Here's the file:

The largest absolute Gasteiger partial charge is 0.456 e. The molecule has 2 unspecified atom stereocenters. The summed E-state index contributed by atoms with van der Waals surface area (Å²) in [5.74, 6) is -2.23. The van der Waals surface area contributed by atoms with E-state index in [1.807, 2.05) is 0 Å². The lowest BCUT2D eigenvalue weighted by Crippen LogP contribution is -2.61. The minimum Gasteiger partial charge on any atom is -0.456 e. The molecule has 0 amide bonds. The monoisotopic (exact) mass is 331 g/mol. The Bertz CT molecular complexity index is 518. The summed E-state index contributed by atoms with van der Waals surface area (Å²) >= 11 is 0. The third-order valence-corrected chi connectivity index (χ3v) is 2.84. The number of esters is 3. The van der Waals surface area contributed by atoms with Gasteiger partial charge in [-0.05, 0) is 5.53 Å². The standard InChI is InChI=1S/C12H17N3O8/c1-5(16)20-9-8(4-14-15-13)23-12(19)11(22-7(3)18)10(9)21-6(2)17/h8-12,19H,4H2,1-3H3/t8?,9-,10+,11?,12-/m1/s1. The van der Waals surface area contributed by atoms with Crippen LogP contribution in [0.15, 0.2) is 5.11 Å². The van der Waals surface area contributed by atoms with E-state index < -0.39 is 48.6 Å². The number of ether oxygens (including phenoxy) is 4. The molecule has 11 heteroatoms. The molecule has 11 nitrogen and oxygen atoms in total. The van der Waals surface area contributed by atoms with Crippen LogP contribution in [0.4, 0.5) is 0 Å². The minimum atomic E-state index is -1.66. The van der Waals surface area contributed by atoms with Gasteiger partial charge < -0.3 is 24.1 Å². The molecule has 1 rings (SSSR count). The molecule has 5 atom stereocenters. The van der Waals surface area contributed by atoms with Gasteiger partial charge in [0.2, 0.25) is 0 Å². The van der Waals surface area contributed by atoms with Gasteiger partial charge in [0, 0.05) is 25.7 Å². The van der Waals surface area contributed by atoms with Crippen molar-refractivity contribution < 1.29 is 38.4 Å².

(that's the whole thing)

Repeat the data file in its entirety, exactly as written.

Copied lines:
The largest absolute Gasteiger partial charge is 0.456 e. The molecule has 2 unspecified atom stereocenters. The summed E-state index contributed by atoms with van der Waals surface area (Å²) in [5.74, 6) is -2.23. The van der Waals surface area contributed by atoms with E-state index in [1.807, 2.05) is 0 Å². The lowest BCUT2D eigenvalue weighted by Crippen LogP contribution is -2.61. The minimum Gasteiger partial charge on any atom is -0.456 e. The molecule has 0 amide bonds. The monoisotopic (exact) mass is 331 g/mol. The Bertz CT molecular complexity index is 518. The summed E-state index contributed by atoms with van der Waals surface area (Å²) >= 11 is 0. The third-order valence-corrected chi connectivity index (χ3v) is 2.84. The number of esters is 3. The van der Waals surface area contributed by atoms with Gasteiger partial charge in [-0.05, 0) is 5.53 Å². The standard InChI is InChI=1S/C12H17N3O8/c1-5(16)20-9-8(4-14-15-13)23-12(19)11(22-7(3)18)10(9)21-6(2)17/h8-12,19H,4H2,1-3H3/t8?,9-,10+,11?,12-/m1/s1. The van der Waals surface area contributed by atoms with Crippen LogP contribution in [0.15, 0.2) is 5.11 Å². The van der Waals surface area contributed by atoms with E-state index < -0.39 is 48.6 Å². The number of ether oxygens (including phenoxy) is 4. The molecule has 11 heteroatoms. The molecule has 11 nitrogen and oxygen atoms in total. The van der Waals surface area contributed by atoms with Crippen LogP contribution in [0.4, 0.5) is 0 Å². The minimum atomic E-state index is -1.66. The van der Waals surface area contributed by atoms with Gasteiger partial charge < -0.3 is 24.1 Å². The molecule has 1 rings (SSSR count). The molecule has 5 atom stereocenters. The van der Waals surface area contributed by atoms with Gasteiger partial charge in [0.2, 0.25) is 0 Å². The van der Waals surface area contributed by atoms with Gasteiger partial charge in [0, 0.05) is 25.7 Å². The van der Waals surface area contributed by atoms with Crippen molar-refractivity contribution < 1.29 is 38.4 Å².